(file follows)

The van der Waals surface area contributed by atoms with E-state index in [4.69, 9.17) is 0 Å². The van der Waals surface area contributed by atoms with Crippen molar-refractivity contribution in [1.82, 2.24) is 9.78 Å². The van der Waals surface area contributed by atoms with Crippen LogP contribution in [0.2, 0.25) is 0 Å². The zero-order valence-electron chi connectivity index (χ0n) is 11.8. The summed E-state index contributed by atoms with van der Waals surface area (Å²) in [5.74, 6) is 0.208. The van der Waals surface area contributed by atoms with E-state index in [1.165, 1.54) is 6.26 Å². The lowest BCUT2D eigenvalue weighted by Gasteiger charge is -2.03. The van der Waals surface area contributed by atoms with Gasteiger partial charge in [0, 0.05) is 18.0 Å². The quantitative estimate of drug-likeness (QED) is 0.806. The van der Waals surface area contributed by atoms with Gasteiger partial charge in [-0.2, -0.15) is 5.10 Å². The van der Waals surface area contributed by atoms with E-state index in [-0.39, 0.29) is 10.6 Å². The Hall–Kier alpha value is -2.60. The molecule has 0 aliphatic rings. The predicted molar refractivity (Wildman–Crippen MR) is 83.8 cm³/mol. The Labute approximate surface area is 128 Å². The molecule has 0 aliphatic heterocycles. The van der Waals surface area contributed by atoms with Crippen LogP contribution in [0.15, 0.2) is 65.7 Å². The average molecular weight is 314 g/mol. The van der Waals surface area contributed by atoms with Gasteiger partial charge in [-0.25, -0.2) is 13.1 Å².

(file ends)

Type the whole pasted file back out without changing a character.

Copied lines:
The van der Waals surface area contributed by atoms with E-state index in [4.69, 9.17) is 0 Å². The van der Waals surface area contributed by atoms with Crippen molar-refractivity contribution in [1.82, 2.24) is 9.78 Å². The van der Waals surface area contributed by atoms with Crippen LogP contribution in [0.2, 0.25) is 0 Å². The zero-order valence-electron chi connectivity index (χ0n) is 11.8. The summed E-state index contributed by atoms with van der Waals surface area (Å²) in [5.74, 6) is 0.208. The van der Waals surface area contributed by atoms with E-state index in [1.165, 1.54) is 6.26 Å². The lowest BCUT2D eigenvalue weighted by Gasteiger charge is -2.03. The van der Waals surface area contributed by atoms with Gasteiger partial charge in [0, 0.05) is 18.0 Å². The quantitative estimate of drug-likeness (QED) is 0.806. The van der Waals surface area contributed by atoms with Gasteiger partial charge in [-0.2, -0.15) is 5.10 Å². The van der Waals surface area contributed by atoms with E-state index in [-0.39, 0.29) is 10.6 Å². The Hall–Kier alpha value is -2.60. The molecule has 0 aliphatic rings. The predicted molar refractivity (Wildman–Crippen MR) is 83.8 cm³/mol. The Labute approximate surface area is 128 Å². The molecule has 0 aliphatic heterocycles. The van der Waals surface area contributed by atoms with Crippen LogP contribution in [0.15, 0.2) is 65.7 Å². The average molecular weight is 314 g/mol. The van der Waals surface area contributed by atoms with Gasteiger partial charge in [-0.25, -0.2) is 13.1 Å².